Taking Out Loans To Have A Baby? Is It Cheaper To Start A Family Sooner Than Later?

May 16, 2015  |  

It’s pretty safe to say that most women have envisioned their lives and how they want them to go. We graduate from school, land a nice job, meet someone great and start a family. Granted some people just aren’t interested in marriage or children, I think the majority of us probably are.

No matter how much we dream up a perfect life, things don’t always go according to plan.

Whether you don’t find the perfect mate right away or want to focus on your career, the concept of “delayed childbearing” is on the rise. The Wall Street Journal points out that more women are entering the workforce which could very likely play a factor when it comes to having children. Some don’t want to slow down and have different reasons for not doing so.

For starters, the cost of raising a family is a small fortune with estimates floating around the $250,000 mark. The delay of having children would give parents more time to find and establish themselves in lucrative positions that would help curtail expenses. Many of us struggle for a period after college and don’t want our children to experience the setbacks we did growing up.

Millennial women in particular are saying “not now” to children for economic reasons. As the slowest generation in U.S. history to have babies, motherhood isn’t a reality for many who struggle to find a decent job and pay bills.

If for whatever reason you decide to have children later in life, just know it could cost you. With a sevenfold increase in fertility treatments, many couples find themselves relying on expensive services to have a child. It’s a $3.5 billion industry with individual treatments averaging between $15,000 and $20,000. And that doesn’t guarantee it will work. Needless to say folks are taking out personal loans in order to realize the dream of children.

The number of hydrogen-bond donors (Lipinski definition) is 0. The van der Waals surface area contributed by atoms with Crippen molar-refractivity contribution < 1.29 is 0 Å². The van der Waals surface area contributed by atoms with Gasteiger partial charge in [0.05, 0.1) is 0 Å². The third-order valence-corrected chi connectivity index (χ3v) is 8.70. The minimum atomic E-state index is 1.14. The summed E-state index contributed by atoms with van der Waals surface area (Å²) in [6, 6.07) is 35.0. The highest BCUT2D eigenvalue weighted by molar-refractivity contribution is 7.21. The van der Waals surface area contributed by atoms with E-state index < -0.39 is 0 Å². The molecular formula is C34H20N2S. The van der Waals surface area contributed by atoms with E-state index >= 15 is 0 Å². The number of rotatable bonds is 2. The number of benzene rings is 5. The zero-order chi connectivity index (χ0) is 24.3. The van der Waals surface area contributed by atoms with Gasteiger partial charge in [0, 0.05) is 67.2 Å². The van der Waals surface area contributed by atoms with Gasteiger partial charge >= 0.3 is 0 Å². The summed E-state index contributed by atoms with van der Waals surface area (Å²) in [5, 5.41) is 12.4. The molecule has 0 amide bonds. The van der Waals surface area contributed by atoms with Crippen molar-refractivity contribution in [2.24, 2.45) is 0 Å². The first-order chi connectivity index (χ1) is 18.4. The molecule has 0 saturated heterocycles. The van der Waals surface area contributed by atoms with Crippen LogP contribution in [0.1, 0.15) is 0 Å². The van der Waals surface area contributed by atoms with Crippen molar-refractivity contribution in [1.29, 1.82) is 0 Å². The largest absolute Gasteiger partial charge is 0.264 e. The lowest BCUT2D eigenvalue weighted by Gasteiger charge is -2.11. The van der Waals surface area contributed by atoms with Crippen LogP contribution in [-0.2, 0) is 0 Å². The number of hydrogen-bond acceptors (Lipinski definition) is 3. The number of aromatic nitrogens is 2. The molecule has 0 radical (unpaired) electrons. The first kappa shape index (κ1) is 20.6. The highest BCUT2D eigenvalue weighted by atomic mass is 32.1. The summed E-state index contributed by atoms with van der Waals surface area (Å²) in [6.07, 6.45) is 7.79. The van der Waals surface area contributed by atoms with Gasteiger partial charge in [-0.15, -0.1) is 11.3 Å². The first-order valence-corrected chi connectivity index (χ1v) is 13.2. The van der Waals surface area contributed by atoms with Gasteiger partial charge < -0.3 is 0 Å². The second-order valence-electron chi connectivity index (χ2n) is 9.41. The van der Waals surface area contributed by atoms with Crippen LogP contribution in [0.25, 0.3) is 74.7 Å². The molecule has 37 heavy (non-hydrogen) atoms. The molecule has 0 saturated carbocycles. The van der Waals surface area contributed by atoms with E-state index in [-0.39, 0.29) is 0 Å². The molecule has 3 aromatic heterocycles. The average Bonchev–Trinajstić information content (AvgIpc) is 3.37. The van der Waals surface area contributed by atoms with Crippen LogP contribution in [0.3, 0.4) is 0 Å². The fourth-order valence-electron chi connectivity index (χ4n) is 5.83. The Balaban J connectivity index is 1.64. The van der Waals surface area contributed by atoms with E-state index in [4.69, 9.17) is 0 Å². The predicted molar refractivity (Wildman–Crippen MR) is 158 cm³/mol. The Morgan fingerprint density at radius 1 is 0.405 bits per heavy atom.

Unfortunately couples who find themselves on this path have to pay for everything out of pocket as most insurance providers don’t cover costs. As you might’ve guessed, people don’t have that kind kind of cash sitting around, especially if and when you need multiple sessions.

This should in no way scare any women who make the decision to wait on kids, but does deserve a mention when you consider close to seven million Americans will experience infertility issues this year. Whether you bust them out earlier or later in life, there are pros and cons to either choice.

I was fortunate enough to have met my husband at age 23, and while we took our time to develop our love and careers, we got married five years later. At age 29 I was pregnant with our first child and with birthday number 31 happening in a few months, I’m weeks away from giving birth to our second child.

Some of our friends are having children right now and others have decided to hold off for the time being. At the end of the day, you have to do what’s best for you and your situation.

While infertility is a real factor and can increase as you get older, that doesn’t mean you’re automatically going to have problems in the baby making department. A couple people I know had no issues popping out a child or two in their late 30s and even early 40s. Heck there are 20-year-olds who struggle with conception. Everyone is different.

Do you think it’s better to have children earlier in life, or wait and possibly take a chance needing infertility treatments?

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